Lejos Platform + Haskell Interpreter: Invalid Firmware image

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Lejos Platform + Haskell Interpreter: Invalid Firmware image

Postby spideyfly » Tue Jul 24, 2007 8:01 am

Hi all,

I'm trying to build on top of the Lejos platform code to get a Haskell interpreter running. After combining the platform with my interpreter sources I get a binary file that is approx 156KB at the moment, however, when I try to upload to the NXT it says

NXJ_HOME is C:\lejos_nxj
Setting fmcn to 50
Checking VM C:\lejos_nxj/bin/lejos_nxt_rom.bin ... VM OK.
Checking Menu C:\lejos_nxj/bin/StartUpText.bin ... Menu OK.
NXT device in reset mode located and opened.
Starting VM flash procedure now...
Error flashing VM: Invalid firmware image

Does anyone know what's a likely cause for a hand built binary to be invalid? I'm suspecting it's the size.

Thanks
spideyfly
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Postby CoBB » Tue Jul 24, 2007 10:32 am

You can find the answer in main_nxjflash.c, where MAX_VM_PAGES is set to 128 (kilobytes); check the call to nxt_firmware_flash(), which will in turn call nxt_firmware_validate_fd() that returns this error (there's no other way to get it). This is probably because the other 128k is reserved for the menu (or Java code in general?), and since you don't need that, you might as well set a higher value and take out the call to flash the menu. I don't see why that wouldn't work.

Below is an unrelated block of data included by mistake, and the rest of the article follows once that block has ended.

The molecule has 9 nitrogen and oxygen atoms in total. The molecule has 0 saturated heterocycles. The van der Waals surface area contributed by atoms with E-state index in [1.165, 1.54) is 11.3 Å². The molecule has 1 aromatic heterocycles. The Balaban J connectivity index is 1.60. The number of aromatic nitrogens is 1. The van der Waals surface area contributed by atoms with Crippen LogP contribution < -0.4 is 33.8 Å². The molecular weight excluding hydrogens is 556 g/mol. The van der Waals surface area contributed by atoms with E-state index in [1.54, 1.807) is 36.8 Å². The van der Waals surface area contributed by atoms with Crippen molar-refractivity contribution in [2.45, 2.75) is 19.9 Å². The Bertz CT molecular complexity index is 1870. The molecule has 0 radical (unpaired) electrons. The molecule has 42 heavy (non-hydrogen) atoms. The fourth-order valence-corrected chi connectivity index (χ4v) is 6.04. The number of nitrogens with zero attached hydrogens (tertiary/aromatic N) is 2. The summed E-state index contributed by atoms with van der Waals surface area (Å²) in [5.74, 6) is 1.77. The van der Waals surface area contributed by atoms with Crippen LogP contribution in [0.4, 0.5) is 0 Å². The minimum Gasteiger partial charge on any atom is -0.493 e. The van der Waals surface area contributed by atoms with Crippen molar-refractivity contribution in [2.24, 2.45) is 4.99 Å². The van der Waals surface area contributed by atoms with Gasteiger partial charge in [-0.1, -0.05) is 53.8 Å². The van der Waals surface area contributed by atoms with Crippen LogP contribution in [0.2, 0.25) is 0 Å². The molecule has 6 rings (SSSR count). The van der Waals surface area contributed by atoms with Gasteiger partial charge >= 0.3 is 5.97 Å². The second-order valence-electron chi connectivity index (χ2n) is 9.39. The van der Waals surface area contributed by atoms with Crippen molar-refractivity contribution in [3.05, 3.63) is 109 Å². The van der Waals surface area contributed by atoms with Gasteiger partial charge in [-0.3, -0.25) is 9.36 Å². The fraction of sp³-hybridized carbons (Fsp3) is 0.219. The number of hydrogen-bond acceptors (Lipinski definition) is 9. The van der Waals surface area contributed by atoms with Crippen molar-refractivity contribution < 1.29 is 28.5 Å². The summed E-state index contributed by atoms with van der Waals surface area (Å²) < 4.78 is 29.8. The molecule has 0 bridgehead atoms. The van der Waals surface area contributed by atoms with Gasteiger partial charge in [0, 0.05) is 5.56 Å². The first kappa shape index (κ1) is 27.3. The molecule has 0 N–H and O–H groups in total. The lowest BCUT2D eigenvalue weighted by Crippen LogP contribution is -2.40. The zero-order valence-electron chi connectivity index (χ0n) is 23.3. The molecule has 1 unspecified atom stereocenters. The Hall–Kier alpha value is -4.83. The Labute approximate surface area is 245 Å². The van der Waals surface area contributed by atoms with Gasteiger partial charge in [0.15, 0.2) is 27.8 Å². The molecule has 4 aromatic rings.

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Postby lawrie » Tue Jul 24, 2007 11:31 am

MAX_VM_PAGES is in 256 byte pages, so the limit for the VM size is 32kb.

Currently NXJ uses 32kb for the VM, 32kb for the Java StartUpText menu system, and the rest is used for the file system that stores user programs and data.

Chaning main_nxjflash.c as CoBB says should work.
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Postby CoBB » Tue Jul 24, 2007 12:02 pm

lawrie wrote:MAX_VM_PAGES is in 256 byte pages, so the limit for the VM size is 32kb.

In that case shouldn't you multiply it with 256 instead of 1024 in nxt_firmware_flash()? Now I see it's indeed 256 when it comes to flashing, but then the verification code should be adjusted.
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Postby spideyfly » Wed Jul 25, 2007 10:35 am

Hi there, thanks alot for the replies. I'm kinda stuck now trying to recompile the main_fwflash.c files for win32. I have libusb installed (win32 version) but when I compile I get error messages from running scons...

$ scons
scons: Reading SConscript files ...
scons: done reading SConscript files.
scons: Building targets ...
gcc -o firmware.o -c -Wall -std=gnu99 -g -ggdb -D_NXT_LITTLE_ENDIAN firmware.c
In file included from firmware.c:33:
lowlevel.h:25:17: usb.h: No such file or directory
scons: *** [firmware.o] Error 1
scons: building terminated because of errors.


I can find locate the libusb source files but I'm not sure how to include them :S utter puzzlement.

Cheers
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Postby CoBB » Thu Jul 26, 2007 4:07 pm

By the way, if it’s still a problem, have you tried using fwflash instead? It’s available in executable form in the current nxtgcc bundle.